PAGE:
4 He pretended to be the chief magistrate of his native region, and to have a need for some men who matched their description, and so he obtained custody of them and saved their lives. He also approached the centurion whose job was to put an end to the bandit gang and laid information against himself as if he were some other person. He undertook, if the officer would accompany him, to hand the robber over to him. So as if he were conducting him to Felix (for this was another name by which Bulla was known)

5 he led him into a ravine, a place that was overgrown with brushwood, and easily took him prisoner. After this he assumed the appearance of a magistrate and ascended the judgement tribunal. He formally summoned the centurion to answer to the court. Next, he had part of his hair shaved off, and said, “Take this message to your slave-masters: ‘Provide food for your slaves so that they do not turn to banditry.’?” For a large number of those he had with him were members of the Imperial establishment, some of whom had received very little pay, while others had had no payment at all. So Severus, who was informed of these various incidents, became angry because while he was winning the wars in Britain through his representatives there, in Italy, in his own person, he was being outmatched by a robber.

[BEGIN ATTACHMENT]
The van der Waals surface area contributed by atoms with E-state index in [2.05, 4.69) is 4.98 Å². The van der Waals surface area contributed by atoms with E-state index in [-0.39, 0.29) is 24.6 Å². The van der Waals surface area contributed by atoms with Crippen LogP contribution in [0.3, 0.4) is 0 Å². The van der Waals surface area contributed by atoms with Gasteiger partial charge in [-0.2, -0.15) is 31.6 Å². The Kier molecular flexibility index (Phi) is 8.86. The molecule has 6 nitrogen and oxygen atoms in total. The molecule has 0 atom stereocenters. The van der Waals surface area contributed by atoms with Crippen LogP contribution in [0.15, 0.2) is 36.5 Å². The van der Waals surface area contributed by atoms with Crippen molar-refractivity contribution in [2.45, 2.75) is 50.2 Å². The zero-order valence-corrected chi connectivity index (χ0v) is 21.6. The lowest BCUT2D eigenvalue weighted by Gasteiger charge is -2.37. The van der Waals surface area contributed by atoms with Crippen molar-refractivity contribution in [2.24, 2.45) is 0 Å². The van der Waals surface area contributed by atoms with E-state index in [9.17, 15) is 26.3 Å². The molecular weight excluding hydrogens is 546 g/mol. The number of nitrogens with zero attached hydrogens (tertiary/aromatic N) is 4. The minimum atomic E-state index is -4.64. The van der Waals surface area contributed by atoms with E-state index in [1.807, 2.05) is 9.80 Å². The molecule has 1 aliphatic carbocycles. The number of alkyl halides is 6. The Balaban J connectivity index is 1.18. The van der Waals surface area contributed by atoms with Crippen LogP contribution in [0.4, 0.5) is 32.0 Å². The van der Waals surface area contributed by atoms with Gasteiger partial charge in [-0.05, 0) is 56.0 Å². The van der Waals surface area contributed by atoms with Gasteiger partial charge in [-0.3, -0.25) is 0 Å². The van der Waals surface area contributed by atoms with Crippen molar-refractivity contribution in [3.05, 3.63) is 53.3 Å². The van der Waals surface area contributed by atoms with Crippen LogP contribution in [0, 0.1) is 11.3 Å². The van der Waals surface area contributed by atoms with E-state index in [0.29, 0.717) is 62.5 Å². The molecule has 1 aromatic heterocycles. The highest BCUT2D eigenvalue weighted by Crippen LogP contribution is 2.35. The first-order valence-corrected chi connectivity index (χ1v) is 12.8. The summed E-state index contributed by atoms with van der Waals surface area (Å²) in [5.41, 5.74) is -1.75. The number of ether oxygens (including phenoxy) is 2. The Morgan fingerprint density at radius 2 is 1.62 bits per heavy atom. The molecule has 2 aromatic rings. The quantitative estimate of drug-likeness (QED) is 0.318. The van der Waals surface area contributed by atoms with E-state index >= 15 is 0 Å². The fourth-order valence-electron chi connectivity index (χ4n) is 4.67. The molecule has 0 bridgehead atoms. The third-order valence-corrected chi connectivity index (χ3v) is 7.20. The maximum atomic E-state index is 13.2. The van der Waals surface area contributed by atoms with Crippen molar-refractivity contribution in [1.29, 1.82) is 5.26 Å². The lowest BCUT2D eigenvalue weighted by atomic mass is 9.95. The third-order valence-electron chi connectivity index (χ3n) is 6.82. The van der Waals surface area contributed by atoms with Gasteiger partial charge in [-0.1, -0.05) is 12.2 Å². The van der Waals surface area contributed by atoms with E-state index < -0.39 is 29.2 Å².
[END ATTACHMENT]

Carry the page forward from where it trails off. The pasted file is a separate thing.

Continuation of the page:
6 In the end he sent a tribune from his bodyguard with a large troop of horsemen, after he had threatened him with terrible consequences if he did not bring Bulla back alive. So this man it was who, after he had learned that Bulla was having sex with another man’s woman, persuaded her, by means of her husband, to co-operate with them, in return for a promise of immunity. As a result of this, Bulla was captured while he was sleeping in a cave. The prefect Papinian asked him, ‘Why did you become a robber?’ In reply, he justified himself by saying, ‘Why are you a prefect?’